About Someone Else's Twin

Someone Else's Twin


Identical twins Delia and Begona were born thirty-seven years ago in Spain's Canary Islands. Due to chaotic conditions at the hospital or simple human error, Delia was unintentionally switched with another infant in the baby nursery.


In this fascinating story, Dr. Nancy L. Segal, herself a twin and an expert on twin research, describes the consequences of this unintentional separation of identical twin sisters. She considers not only the effects on these particular sisters, but the implications of this and similar cases for questions concerning identity, familial bonds, nature-nurture, and the law.


Delia and Begona grew up never knowing the truth about their birth, and their parents had no idea that an error had been made. When one twin was confused for the other by a friend during a chance encounter in a clothing store, the twins finally met at the age of twenty-eight. Once the startling discovery of the twins' actual identities was made, the families were in shock. The newly reunited sisters experienced mixed emotions and deep confusion, as did their parents, brothers, and sisters. Eventually, the case led to worldwide publicity and a lawsuit that lasted for years.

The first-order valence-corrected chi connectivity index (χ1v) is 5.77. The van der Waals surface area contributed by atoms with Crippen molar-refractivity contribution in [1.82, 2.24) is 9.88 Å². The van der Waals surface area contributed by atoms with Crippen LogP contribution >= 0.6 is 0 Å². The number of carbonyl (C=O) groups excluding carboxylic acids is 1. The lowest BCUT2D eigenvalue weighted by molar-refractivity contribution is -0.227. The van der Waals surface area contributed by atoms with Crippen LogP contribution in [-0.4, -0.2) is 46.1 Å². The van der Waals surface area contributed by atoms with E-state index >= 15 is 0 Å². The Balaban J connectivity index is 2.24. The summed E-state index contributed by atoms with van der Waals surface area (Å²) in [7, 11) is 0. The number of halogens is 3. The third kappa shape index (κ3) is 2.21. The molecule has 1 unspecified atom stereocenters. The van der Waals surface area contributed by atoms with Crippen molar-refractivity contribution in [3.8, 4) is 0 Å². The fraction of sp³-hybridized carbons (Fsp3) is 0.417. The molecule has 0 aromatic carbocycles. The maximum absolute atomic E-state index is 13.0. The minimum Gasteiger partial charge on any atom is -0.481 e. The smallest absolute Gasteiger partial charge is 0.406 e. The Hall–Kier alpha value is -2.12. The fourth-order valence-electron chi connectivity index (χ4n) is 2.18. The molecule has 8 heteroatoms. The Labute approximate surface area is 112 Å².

Based on her extensive research into the psychology of twins and interviews with family members, Dr. Segal explores many questions of universal human significance: How do mothers know who their biological children are? How much does our family contribute to our sense of self? Are we more like the people who raised us or the people we are born to? Can the legal system ever compensate parents for a mistake that really has no remedy?


Beyond the case of Delia and Begona, Dr. Segal discusses prior cases of twins and non-twins switched at birth. She also examines custodial decisions concerning children who are the result of donated sperm or eggs by individuals outside the rearing family. She further elucidates the benefits to children from adoption.


The combination of a riveting true story and cutting-edge twin research makes Someone Else's Twin an irresistible page-turner.

Unfortunately, the book has never been translated into Spanish. My plan is to produce a Spanish version and to sell it inexpensively as an e-book. I have just launched a fund-raising campaign to do this!